Gousse said the initial expenditures as presented for 2012 were actually a bit lower than this year’s budget already, but that’s only half the story. The state and federal governments, which Westbrook and most other school districts rely on for additional revenues, came up short, to the tune of about $3.7 million. That meant cuts, Gousse said. Lots of them, which included cutting positions. At the same time, Gousse and the committee scrambled to find new sources of revenue to offset the colossal gap that, if not addressed, would have been filled by taxpayers.

From week to week, as committee members argued over what should stay and what could go, the size of the gap and its potential impact on the taxpayer changed. According to Gousse on Monday, the June 7 referendum is asking, through a series of warrant articles, for the public to vote on a $30.7 million budget. While that’s about $2.5 million less than the 2010-2011 budget, the massive loss of revenue means there is still a $690,924 net increase that taxpayers will have to take on if the referendum passes; hence, the 37-cent tax increase.

That comes, Gousse said Monday, at the end of a six-year period that saw very little increase to the taxpayer at all, which in hindsight might have been only a staving off of the inevitable increase that the city faces now.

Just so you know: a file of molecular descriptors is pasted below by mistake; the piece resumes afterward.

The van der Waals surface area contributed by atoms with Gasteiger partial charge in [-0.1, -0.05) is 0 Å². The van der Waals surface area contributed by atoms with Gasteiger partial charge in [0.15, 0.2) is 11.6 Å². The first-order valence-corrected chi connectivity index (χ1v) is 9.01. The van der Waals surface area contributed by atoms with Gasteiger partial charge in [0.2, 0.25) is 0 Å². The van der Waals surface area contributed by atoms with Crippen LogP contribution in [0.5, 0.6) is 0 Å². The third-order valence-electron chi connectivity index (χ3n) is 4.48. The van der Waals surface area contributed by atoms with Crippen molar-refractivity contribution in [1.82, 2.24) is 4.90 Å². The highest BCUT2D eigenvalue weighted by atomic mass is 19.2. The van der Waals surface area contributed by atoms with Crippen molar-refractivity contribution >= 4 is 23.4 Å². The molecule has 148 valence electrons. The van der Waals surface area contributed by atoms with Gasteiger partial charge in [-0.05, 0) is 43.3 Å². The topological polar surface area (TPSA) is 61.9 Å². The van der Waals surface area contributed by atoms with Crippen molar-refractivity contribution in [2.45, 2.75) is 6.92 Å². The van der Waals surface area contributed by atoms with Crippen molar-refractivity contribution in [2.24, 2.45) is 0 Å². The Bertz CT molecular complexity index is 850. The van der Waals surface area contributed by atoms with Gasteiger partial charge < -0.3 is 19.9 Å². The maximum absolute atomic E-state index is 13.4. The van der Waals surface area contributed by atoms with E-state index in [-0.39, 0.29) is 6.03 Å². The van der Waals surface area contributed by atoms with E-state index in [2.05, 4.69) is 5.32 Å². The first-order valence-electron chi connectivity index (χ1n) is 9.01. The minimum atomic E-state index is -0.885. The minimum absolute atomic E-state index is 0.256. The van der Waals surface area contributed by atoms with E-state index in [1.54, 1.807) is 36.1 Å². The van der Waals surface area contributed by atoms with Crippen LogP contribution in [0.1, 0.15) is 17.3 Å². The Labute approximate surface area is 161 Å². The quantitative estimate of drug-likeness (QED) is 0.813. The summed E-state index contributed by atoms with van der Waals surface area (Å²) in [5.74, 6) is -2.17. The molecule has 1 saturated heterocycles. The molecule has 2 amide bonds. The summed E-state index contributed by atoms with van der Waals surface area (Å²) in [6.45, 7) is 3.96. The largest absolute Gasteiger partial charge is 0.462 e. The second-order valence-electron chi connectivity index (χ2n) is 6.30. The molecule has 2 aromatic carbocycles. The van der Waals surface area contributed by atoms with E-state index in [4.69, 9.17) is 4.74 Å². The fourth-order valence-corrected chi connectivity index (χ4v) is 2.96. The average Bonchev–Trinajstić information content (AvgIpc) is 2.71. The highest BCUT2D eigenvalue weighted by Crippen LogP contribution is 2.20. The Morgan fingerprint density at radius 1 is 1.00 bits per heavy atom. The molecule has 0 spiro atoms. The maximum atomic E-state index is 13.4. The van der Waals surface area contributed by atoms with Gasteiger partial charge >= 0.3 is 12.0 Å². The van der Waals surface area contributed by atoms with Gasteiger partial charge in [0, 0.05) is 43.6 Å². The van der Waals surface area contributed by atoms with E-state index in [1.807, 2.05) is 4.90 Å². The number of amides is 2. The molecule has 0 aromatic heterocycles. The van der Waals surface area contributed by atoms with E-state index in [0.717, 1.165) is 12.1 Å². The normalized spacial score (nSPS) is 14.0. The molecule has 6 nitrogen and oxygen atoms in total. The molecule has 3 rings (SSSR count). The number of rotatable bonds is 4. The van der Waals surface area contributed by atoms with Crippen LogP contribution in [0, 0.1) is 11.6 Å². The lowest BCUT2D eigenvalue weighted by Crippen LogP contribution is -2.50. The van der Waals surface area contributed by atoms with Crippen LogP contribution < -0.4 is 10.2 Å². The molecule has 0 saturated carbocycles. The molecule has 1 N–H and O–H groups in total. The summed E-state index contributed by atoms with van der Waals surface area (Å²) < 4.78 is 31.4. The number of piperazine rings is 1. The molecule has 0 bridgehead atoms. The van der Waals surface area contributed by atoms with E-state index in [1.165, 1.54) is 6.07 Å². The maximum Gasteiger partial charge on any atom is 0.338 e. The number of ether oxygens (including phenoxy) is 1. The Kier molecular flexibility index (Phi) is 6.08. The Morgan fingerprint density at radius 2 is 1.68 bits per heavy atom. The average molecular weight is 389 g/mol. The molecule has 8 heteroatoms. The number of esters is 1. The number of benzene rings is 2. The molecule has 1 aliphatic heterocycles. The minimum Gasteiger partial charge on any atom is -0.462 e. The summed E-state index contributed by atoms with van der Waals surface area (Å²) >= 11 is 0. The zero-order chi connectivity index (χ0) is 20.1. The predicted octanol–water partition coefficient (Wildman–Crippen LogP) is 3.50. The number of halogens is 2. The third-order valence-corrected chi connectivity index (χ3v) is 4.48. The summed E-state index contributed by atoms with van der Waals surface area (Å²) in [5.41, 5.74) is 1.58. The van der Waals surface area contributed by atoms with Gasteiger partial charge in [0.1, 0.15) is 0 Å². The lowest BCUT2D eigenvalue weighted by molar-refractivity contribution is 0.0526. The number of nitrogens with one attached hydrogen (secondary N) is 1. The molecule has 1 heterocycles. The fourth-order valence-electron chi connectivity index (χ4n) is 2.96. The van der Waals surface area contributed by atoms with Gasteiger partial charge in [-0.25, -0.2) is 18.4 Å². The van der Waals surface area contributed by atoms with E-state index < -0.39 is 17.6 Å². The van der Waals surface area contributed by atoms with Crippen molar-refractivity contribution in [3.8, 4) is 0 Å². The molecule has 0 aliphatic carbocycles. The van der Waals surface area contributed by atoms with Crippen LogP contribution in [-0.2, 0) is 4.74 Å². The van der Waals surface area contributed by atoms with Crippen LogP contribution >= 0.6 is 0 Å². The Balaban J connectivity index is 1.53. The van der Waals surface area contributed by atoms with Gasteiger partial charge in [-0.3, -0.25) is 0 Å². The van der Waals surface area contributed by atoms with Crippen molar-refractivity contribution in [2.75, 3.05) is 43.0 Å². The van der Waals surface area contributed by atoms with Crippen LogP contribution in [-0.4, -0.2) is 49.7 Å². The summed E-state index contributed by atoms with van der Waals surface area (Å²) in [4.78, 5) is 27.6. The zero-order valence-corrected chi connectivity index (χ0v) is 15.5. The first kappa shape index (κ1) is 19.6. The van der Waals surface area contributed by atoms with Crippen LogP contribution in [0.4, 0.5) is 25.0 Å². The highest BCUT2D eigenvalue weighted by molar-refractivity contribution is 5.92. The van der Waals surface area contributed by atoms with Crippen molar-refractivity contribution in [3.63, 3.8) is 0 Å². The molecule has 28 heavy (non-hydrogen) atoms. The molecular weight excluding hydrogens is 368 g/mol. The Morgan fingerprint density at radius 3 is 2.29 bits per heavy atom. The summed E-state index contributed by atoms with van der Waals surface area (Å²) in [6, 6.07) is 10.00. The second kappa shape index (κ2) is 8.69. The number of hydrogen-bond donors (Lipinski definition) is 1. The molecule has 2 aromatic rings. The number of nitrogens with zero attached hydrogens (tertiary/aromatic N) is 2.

“You get into scenarios where you get a ‘bump,’” he said. “The cliff that we keep hearing about is here.”

Gousse stressed also, however, that it’s not just about asking a lot of taxpayers. Initially, the district was planning to cut 53 positions, and even after impassioned pleas from parents, the budget still calls for the elimination of 42 positions. Gousse said those positions are throughout the district, including 21 teachers, 10.5 support staff positions, 8.5 stipended positions and two administration jobs.

Part of what prevented that number of employees from being laid off, he said, was a total of 19 retirements, together with some reassignment of teachers and support staff to more essential positions.

In total, Gousse said, if the budget passes, six teachers will be put out of work, along with seven support staffers. If it does not pass, Gousse said, “there’s nothing left” to cut except more positions.

Symbol said he agrees with that assessment.

“I don’t know where else you cut,” he said. “If (the budget) gets turned down, it’s going to get a little messier.”

Gousse said the 2011-2012 school year, even if the budget passes, will be a tough year, where the district will surely be facing more cuts once again. Gousse said he has received feedback from the public with many suggestions for new money-saving ideas. None of those ideas, he said, are going unnoticed.

“We’re going to stretch it as far as we can,” Gousse said. “We will not be doing business as usual.”

A change from business as usual would be music to the ears for people like Charest, who want to see the district provide the best education possible, but in a way that makes financial sense.

“All of us are pro-education,” he said. “We’re not scared of paying for it.”